Historians Among Us
By Deborah Burkett
Been meaning to write this column for awhile, but the recent death of noted East Texas historian, Archie McDonald of Stephen F. Austin State University makes the topic all the more poignant. With almost 50 years of teaching, research and writing, Archie left a strong legacy; he inspired many, showed us the importance of our past while instilling a love of its study.
Archie could tell a story with the best of them. I remember attending a dinner meeting with Archie as the keynote speaker, he encapsulated the 'Fight for Texas Independence', and even though you knew the outcome-you found yourself mesmerized.
Closer to home, once retired my life took a turn thanks to local historians. Their love of the past provided a future interest for me. A few of these historians are highlighted here.
Dr. Jane Purtle was the first Cherokee County Historical Commission (CCHC) member I met. In early 2008 we bonded over a mutual interest in oral history at a conference in Tyler. She sponsored my application to CCHC and there I found many kindred spirits, historians all.
One of note is Mary Taylor. What sets her apart is her knack for research. Because of her efforts literally hundreds of individuals have benefitted from her research, many applied to organizations which require detailed genealogical documentation. For years she traveled to courthouses many out of state, spent hours poring over records. Today hours are spent on the computer communicating with courthouse personnel and utilizing genealogical websites. Mary has taught many about their family history, me included. She knows more about my Long and Langston ancestors than I do!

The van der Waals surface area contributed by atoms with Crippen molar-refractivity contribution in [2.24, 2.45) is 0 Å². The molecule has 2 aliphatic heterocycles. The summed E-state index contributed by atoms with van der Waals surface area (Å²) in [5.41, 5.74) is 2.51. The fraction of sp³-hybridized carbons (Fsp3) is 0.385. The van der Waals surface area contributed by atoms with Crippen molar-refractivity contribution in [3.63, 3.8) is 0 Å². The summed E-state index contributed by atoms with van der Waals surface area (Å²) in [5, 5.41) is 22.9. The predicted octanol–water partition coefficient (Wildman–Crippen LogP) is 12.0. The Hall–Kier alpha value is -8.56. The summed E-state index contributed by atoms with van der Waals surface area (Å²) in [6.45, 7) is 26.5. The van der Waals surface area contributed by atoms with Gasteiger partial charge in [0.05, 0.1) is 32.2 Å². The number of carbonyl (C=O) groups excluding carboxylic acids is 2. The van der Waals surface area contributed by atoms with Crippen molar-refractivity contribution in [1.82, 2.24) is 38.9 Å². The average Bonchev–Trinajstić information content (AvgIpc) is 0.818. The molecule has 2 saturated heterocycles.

Historians among us who also happen to be in the newspaper business are best typified by the late Emmett Whitehead and his wife Marie of the Rusk Cherokeean. They told clear and compelling stories through their 'collective portraits' of Cherokee County which are now archived for researchers. Today Marie, her daughter and son- in- law, Terri and Robert Gonzales, continue that tradition.
Local columnists often focus on history. County Judge Chris Davis, pens a weekly newspaper column featuring stories of everyday life in Cherokee County. His enthusiasm and love of history evident as his local characters speak to us.
Today the World Wide Web provides an opportunity for many budding authors to share their take on history. The faculty at the Stephen F. Austin Center for Regional Heritage Research has developed a site which facilitates such endeavors. I'm fortunate to be part of the Center's Local Writers' Website. My monthly column, along with many other authors in East Texas, focuses on history in our respective counties.
In one's quest for the past, librarians are still a boon to researchers. Virginia Singletary of Alto and Barbara Crossman of Jacksonville have spent countless hours answering my questions, providing me with documents, all the while marveling on the rich history of East Texas.
The spirits of late historians remain among us in Cherokee County, our job is to continue what they started. I never met the late Bernard Mayfield (CCHC) but talked to him on the phone several times. He shared his boyhood memories of sitting unnoticed among his elders at the family store in the Blackjack community. Bernard never forgot those days.
You never know when someone is listening. Which youngsters will continue to carry the torch of local history? Do you tell your children and grandchildren stories about their ancestors? Cherish old photographs and attend reunions? If so, you too are an 'historian among us'. Keep it up!